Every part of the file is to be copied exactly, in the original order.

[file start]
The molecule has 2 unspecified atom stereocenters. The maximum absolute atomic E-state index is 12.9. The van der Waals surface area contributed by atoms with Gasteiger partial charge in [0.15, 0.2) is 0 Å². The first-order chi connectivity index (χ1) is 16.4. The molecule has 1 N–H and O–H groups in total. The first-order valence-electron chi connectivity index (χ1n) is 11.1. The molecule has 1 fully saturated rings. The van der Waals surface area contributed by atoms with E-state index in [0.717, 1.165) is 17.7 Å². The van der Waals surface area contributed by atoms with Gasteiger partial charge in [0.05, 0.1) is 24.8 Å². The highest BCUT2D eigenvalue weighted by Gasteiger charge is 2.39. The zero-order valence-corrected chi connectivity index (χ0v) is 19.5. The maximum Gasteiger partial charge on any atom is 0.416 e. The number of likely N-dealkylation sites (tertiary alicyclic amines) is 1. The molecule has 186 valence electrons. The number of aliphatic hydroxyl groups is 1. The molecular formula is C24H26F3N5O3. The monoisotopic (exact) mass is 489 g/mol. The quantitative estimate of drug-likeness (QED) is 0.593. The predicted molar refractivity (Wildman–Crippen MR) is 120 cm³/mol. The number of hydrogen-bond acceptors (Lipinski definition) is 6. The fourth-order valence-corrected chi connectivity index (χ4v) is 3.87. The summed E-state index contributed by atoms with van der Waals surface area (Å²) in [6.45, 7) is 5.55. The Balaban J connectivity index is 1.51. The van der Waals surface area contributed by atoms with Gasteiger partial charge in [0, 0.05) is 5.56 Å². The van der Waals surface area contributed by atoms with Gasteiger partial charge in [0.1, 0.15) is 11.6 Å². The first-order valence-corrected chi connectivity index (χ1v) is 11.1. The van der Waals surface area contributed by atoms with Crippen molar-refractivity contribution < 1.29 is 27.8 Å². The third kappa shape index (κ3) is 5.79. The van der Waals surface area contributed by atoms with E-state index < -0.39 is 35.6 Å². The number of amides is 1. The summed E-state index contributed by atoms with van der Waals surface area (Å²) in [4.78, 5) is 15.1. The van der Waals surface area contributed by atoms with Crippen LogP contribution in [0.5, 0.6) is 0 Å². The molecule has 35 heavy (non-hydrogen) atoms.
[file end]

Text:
The molecule has 2 unspecified atom stereocenters. The maximum absolute atomic E-state index is 12.9. The van der Waals surface area contributed by atoms with Gasteiger partial charge in [0.15, 0.2) is 0 Å². The first-order chi connectivity index (χ1) is 16.4. The molecule has 1 N–H and O–H groups in total. The first-order valence-electron chi connectivity index (χ1n) is 11.1. The molecule has 1 fully saturated rings. The van der Waals surface area contributed by atoms with E-state index in [0.717, 1.165) is 17.7 Å². The van der Waals surface area contributed by atoms with Gasteiger partial charge in [0.05, 0.1) is 24.8 Å². The highest BCUT2D eigenvalue weighted by Gasteiger charge is 2.39. The zero-order valence-corrected chi connectivity index (χ0v) is 19.5. The maximum Gasteiger partial charge on any atom is 0.416 e. The number of likely N-dealkylation sites (tertiary alicyclic amines) is 1. The molecule has 186 valence electrons. The number of aliphatic hydroxyl groups is 1. The molecular formula is C24H26F3N5O3. The monoisotopic (exact) mass is 489 g/mol. The quantitative estimate of drug-likeness (QED) is 0.593. The predicted molar refractivity (Wildman–Crippen MR) is 120 cm³/mol. The number of hydrogen-bond acceptors (Lipinski definition) is 6. The fourth-order valence-corrected chi connectivity index (χ4v) is 3.87. The summed E-state index contributed by atoms with van der Waals surface area (Å²) in [6.45, 7) is 5.55. The Balaban J connectivity index is 1.51. The van der Waals surface area contributed by atoms with Gasteiger partial charge in [0, 0.05) is 5.56 Å². The van der Waals surface area contributed by atoms with Gasteiger partial charge in [0.1, 0.15) is 11.6 Å². The first-order valence-corrected chi connectivity index (χ1v) is 11.1. The van der Waals surface area contributed by atoms with Crippen molar-refractivity contribution < 1.29 is 27.8 Å². The third kappa shape index (κ3) is 5.79. The van der Waals surface area contributed by atoms with E-state index < -0.39 is 35.6 Å². The number of amides is 1. The summed E-state index contributed by atoms with van der Waals surface area (Å²) in [4.78, 5) is 15.1. The van der Waals surface area contributed by atoms with Crippen LogP contribution in [0.5, 0.6) is 0 Å². The molecule has 35 heavy (non-hydrogen) atoms.